Light-based Computer Chips: Replacing Electrons with Photons

Light-based Computer Chips: Replacing Electrons with Photons

by January 19, 2021

Computer ChipsScientists are developing light-based computer chips that use photons rather than electrons

Researchers have so far worked on developing electronic chips that mimic the way the human brain processes visual information, combining AI algorithms with the hardware necessary for capturing images. But technology has evolved since. These normal advances in the chips come with an enormous price in the computing resource and energy they consume. To address the issue, scientists are developing light-based computer chips that perform many of the required mathematical calculations using photons rather than electrons.

Deep learning is a major source that helps in many processes including computer chip making. However, the limitations of conventional computer hardware are already hindering progress. In the 1980s, researchers hailed optical computing as the next big revolution in information technology. But it turned out to be unsuccessful as the substance has bulky components like fibre optic cables and lenses that didn’t cope for particularly robust and compact computers. Fortunately, beyond the horizon of practicality, researchers are trying to develop a new generation of chips that would control photons as reliably as today’s chips control electrons. They have identified that the best material to use in the formation of an enhanced chip is light. Photonic chips could become the basis for light-based quantum computers that could break codes and solve certain types of problems beyond the capabilities of any electronic computers. Analytics Insight has listed some of the remarkable initiatives taken so far by companies and institutes to make light-based computer chips.

 

Lightmatter’s light-based chip

Lightmatter, the photonic computer technology start-up has designed a ‘wafer-scale’ programmable chip interconnect fabric that uses light to boost performance while reducing energy usage. The light-based chip named Passage will allow arrays of heterogeneous chips, including processors, graphics cards, memory, and AI accelerators to communicate with each other. It also operates at an unprecedented speed compared with other existing solutions. Besides, Passage also offers a fully reconfigurable connection topology between chips, dramatically reducing the cost and complexity of building heterogeneous systems.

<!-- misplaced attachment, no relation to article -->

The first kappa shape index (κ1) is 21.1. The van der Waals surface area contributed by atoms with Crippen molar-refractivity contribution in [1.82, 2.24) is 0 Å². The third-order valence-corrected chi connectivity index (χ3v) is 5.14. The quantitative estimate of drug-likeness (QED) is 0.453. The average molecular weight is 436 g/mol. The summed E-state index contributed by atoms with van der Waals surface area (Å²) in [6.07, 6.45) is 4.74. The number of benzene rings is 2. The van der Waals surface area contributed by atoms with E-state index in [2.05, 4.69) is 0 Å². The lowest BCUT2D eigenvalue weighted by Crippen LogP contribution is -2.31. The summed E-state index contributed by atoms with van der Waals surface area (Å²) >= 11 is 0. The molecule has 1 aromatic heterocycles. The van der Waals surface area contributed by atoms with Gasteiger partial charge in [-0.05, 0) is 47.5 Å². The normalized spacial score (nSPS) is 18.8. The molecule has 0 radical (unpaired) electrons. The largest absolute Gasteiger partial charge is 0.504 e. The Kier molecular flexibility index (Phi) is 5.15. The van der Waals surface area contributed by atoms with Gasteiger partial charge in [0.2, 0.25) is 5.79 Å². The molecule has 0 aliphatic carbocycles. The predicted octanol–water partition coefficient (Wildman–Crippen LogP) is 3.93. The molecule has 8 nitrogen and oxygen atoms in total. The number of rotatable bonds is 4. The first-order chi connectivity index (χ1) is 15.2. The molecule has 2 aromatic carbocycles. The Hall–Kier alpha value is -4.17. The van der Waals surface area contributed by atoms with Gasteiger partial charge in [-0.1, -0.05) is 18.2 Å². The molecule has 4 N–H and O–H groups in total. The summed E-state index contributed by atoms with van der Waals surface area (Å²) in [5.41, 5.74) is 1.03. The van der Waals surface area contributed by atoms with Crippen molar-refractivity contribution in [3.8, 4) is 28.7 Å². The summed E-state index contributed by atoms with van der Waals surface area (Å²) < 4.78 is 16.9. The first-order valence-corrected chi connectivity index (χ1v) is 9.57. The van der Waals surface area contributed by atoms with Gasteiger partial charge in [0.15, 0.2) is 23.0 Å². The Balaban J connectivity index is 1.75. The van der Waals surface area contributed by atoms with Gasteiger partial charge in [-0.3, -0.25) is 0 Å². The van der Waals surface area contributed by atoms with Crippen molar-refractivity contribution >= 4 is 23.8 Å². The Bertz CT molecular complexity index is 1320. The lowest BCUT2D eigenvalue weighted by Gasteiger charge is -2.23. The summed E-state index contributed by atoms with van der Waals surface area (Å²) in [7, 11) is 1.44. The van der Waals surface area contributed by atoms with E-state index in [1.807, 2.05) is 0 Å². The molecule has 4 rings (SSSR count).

Jelena Vuckovic’s photonic chip made of diamond

Jelena Vuckovic, a Stanford electrical engineer has created a prototype photonic chip made of diamond. This initiative was to educate the world on how to make a light-based chip from a material nearly as hard as diamond, but far less exotic like silicon carbide. Like most chip-making materials, silicon carbide is a crystal, a group of specific atoms arranged in a consistent lattice. The team made efforts to convert this crystal as a photonic chip. They removed atoms at strategic locations throughout the lattice. Each vacancy in the lattice created a subatomic trap that captured a single electron from one of the surrounding carbon atoms. In order to make the light-based chip work, the researchers sent a stream of photons through the lattice. Whenever a photon struck a trapped electron, the collision between those two particles sent a photon spinning off at a particular energy level or a quantum.

 

MIT’s Photonic chip that uses light instead of electricity

MIT researchers have developed a novel photonic chip that uses light instead of electricity. The chip consumes relatively little power in the process. The photonic chip could be used to process massive neural networks, millions of times more efficiently than today’s classical computers do. MIT researchers describe the new photonic accelerator as a chip that uses more compact optical components and optical signal-processing techniques to drastically reduce both power consumption and chip area. This allows the chip to scale to neural networks several orders of magnitude larger than its counterparts.

 

Lightintelligence’s AI accelerator chip

Lightintelligence, a Boston-based optical chip maker start-up is developing a radically new kind of AI accelerator chip that uses light to carry out the core mathematical computations needed for machine learning. Accelerator chips that use light rather than electrons to carry out computations promise to supercharge AI model training and inference. In theory, they could process algorithms at the speed of light, faster than today’s speediest logic-gate circuits. The chip is about the size of a printed circuit board, which packs photonic circuits similar to optical fibres that transmit signals. It requires only limited energy and is less susceptible to change in ambient temperature, electromagnetic fields, and other noise.